So far this year, until the first half of June, Panamanian security forces have carried out 119 anti-drug operations, Panamanian Public Security Minister Juan Manuel Pino told the press. “We seized more than 27 tons of drugs, mostly cocaine, of which more than 9 tons were seized in the province of Colón,” he said.
“These advances are thanks to the collaboration of countries such as the United States, which provides direct support with equipment and training to the interdiction forces, in addition to the exchange of information with Colombia,” former Panamanian anti-drug prosecutor Patricio Candanedo told Diálogo on June 10. “At the same time, there is a flow of information and/or intelligence that is used for the seizures that take place.”
This combination of factors produced a succession of combined operations led by Panamanian law enforcement, which in April alone resulted in the capture of 23 people linked to narcotrafficking, as well as the seizure of 3,000 kilograms of illicit substances, including cocaine and marijuana, online platform Panamá en minutos reported.
“Criminal organizations’ interest in reaching Panamanian territory is largely due to its geostrategic position, being a neighbor of one of the largest drug producers, which is Colombia,” Candanedo said. “It can be said that Panama has been, is, and will continue to be one of the main destination points for drugs to be sent to Europe, Asia, and Oceania.”
Successful anti-drug operations would not be possible without international support. In May, the Panamanian government received a U.S. donation of 63 military vehicles, valued at $8 million, to reinforce security on the borders with Costa Rica and Colombia, and confront narcotrafficking and human smuggling head on, the Ministry of Public Security said via Twitter.
Andrés Ormaza, a Colombian expert and director of the Program against Transnational Organized Crime of U.S.-based nonprofit organization Pan American Development Foundation, told Diálogo that Panama is not only currently facing conventional drug trafficking organizations, but also criminal groups whose illegal activities are tied to various crimes, such as human trafficking and the counterfeiting of dollars, among others.
The province of Colón is a permanent focal point in the fight against drug trafficking. “During 2022, we ended up with 128 tons of drugs at the national level, of that drug more than 60 tons were seized in Colón,” Minister Pino told Panamanian news site Prensa Latina. “In these operations, we seized speedboats, vehicles, and cash, but they cannot be transferred into the hands of the State to invest in social prevention programs for example, because we do not have a Law for Dominion Extinction.”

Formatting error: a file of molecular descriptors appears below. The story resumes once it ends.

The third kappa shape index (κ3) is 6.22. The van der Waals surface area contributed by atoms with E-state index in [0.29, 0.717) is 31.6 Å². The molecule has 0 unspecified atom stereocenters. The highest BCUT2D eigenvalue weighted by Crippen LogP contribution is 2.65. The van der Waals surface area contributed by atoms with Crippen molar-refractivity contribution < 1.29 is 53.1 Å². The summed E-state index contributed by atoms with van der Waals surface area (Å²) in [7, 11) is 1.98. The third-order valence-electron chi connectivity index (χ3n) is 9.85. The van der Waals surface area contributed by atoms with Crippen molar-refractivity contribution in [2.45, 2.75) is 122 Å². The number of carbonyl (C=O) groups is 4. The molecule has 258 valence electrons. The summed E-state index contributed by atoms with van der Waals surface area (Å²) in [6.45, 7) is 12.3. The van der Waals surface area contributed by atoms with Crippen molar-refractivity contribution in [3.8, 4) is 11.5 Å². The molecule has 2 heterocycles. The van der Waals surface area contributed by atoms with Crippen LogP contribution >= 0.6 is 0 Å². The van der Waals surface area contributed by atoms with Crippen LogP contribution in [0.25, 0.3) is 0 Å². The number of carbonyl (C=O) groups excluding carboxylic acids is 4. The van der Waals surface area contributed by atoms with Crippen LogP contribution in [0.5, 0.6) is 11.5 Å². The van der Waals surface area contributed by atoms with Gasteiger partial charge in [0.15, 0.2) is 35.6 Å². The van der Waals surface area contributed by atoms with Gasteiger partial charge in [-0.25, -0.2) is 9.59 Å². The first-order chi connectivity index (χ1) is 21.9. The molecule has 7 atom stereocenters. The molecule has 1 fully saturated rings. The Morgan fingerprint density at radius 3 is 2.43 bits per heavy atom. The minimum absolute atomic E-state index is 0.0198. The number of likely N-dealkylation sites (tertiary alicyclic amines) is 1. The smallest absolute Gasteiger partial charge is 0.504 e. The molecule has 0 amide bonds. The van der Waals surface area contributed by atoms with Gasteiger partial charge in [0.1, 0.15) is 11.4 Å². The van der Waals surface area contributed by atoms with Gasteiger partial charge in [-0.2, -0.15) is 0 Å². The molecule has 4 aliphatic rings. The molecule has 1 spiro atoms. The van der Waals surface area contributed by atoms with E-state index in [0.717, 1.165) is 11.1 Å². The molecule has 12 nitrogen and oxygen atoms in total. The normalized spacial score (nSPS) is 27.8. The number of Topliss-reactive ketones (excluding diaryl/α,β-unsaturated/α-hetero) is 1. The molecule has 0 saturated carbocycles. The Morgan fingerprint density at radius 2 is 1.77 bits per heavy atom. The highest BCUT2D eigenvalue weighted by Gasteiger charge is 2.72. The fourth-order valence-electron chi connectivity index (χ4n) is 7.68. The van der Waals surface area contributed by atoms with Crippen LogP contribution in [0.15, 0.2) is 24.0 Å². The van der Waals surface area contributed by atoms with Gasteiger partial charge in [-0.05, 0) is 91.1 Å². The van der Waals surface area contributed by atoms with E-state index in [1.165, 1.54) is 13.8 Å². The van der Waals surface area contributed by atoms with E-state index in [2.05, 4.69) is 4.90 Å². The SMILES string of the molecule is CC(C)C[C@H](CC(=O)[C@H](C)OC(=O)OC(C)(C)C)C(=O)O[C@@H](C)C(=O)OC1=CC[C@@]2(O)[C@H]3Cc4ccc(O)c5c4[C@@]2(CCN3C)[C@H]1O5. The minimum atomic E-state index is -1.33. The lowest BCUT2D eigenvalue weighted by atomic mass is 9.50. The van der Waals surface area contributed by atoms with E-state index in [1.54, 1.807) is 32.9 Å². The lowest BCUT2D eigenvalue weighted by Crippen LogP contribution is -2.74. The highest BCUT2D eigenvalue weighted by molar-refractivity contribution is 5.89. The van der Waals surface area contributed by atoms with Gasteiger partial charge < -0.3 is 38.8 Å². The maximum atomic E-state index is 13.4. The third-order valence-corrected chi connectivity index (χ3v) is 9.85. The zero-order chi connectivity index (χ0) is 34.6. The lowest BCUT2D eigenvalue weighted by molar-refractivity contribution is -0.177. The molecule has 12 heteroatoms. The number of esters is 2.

Extinguishing ownership, Ormaza explains, seeks to impact illicit capitals and criminal groups, directly confronting corruption. “We hope that Panama incorporates this mechanism in the fight against drug trafficking, puts behind the idea that our country is attractive to criminal organizations, and instead, improves on security issues,” he said.
“It is vital to have this tool to confront drug trafficking, terrorism, corruption, and other crimes associated with organized crime,” Minister Pino added. “There is a lot of money, a lot of illegal assets in the hands of criminals and the idea is to put an end to the financial muscle of these scourges.”
Not letting their guard down
In May, the National Police and the National Air and Naval Service (SENAN) carried out a joint operation in different areas of the provinces of Panama, Coclé, and West Panama, dismantling a drug-related criminal organization made up of Panamanians, Colombians, and Ecuadorians.
Operation Equino led to the capture of 26 criminals responsible for money laundering and drug-related crimes.
Also in May, Panamanian authorities captured 16 people accused of being part of two criminal groups hired to receive and store drugs from Colombia and then ship them in containers to the United States and Costa Rica, Panamanian newspaper La Vanguardia reported.
According to senior Narcotics Prosecutor Marta Barrios, the detainees were charged with receiving and transporting drugs from Colombia through the coordination of meetings, receipt, storage, and safeguarding of the shipments.